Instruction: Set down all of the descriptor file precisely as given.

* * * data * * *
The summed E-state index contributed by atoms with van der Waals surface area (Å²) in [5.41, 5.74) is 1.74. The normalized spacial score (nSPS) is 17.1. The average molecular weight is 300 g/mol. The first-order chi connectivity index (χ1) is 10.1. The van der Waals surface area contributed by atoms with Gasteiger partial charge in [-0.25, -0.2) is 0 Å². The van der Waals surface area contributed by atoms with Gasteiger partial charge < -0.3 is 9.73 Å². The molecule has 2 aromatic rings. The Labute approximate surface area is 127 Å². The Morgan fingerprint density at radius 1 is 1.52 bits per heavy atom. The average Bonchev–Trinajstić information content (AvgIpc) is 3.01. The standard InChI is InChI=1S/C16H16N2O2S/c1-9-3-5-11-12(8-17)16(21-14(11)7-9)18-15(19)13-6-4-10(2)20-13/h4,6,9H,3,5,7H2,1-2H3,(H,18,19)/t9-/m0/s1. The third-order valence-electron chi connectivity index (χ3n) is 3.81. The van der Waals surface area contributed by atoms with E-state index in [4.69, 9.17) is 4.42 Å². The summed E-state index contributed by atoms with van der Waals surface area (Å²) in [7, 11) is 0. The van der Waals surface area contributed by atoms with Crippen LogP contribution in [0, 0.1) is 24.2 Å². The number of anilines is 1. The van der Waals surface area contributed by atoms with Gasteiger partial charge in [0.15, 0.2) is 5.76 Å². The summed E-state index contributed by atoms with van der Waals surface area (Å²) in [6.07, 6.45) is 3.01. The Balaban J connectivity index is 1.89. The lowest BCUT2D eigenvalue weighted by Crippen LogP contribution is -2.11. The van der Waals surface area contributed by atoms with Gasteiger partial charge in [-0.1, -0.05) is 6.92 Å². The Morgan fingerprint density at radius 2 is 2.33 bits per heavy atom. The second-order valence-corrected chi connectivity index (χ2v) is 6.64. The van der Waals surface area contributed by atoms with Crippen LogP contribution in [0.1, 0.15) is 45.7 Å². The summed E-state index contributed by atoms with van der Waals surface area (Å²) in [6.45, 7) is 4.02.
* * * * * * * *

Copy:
The summed E-state index contributed by atoms with van der Waals surface area (Å²) in [5.41, 5.74) is 1.74. The normalized spacial score (nSPS) is 17.1. The average molecular weight is 300 g/mol. The first-order chi connectivity index (χ1) is 10.1. The van der Waals surface area contributed by atoms with Gasteiger partial charge in [-0.25, -0.2) is 0 Å². The van der Waals surface area contributed by atoms with Gasteiger partial charge < -0.3 is 9.73 Å². The molecule has 2 aromatic rings. The Labute approximate surface area is 127 Å². The Morgan fingerprint density at radius 1 is 1.52 bits per heavy atom. The average Bonchev–Trinajstić information content (AvgIpc) is 3.01. The standard InChI is InChI=1S/C16H16N2O2S/c1-9-3-5-11-12(8-17)16(21-14(11)7-9)18-15(19)13-6-4-10(2)20-13/h4,6,9H,3,5,7H2,1-2H3,(H,18,19)/t9-/m0/s1. The third-order valence-electron chi connectivity index (χ3n) is 3.81. The van der Waals surface area contributed by atoms with E-state index in [4.69, 9.17) is 4.42 Å². The summed E-state index contributed by atoms with van der Waals surface area (Å²) in [7, 11) is 0. The van der Waals surface area contributed by atoms with Crippen LogP contribution in [0, 0.1) is 24.2 Å². The number of anilines is 1. The van der Waals surface area contributed by atoms with Gasteiger partial charge in [0.15, 0.2) is 5.76 Å². The summed E-state index contributed by atoms with van der Waals surface area (Å²) in [6.07, 6.45) is 3.01. The Balaban J connectivity index is 1.89. The lowest BCUT2D eigenvalue weighted by Crippen LogP contribution is -2.11. The van der Waals surface area contributed by atoms with Gasteiger partial charge in [-0.1, -0.05) is 6.92 Å². The Morgan fingerprint density at radius 2 is 2.33 bits per heavy atom. The second-order valence-corrected chi connectivity index (χ2v) is 6.64. The van der Waals surface area contributed by atoms with Crippen LogP contribution in [0.1, 0.15) is 45.7 Å². The summed E-state index contributed by atoms with van der Waals surface area (Å²) in [6.45, 7) is 4.02.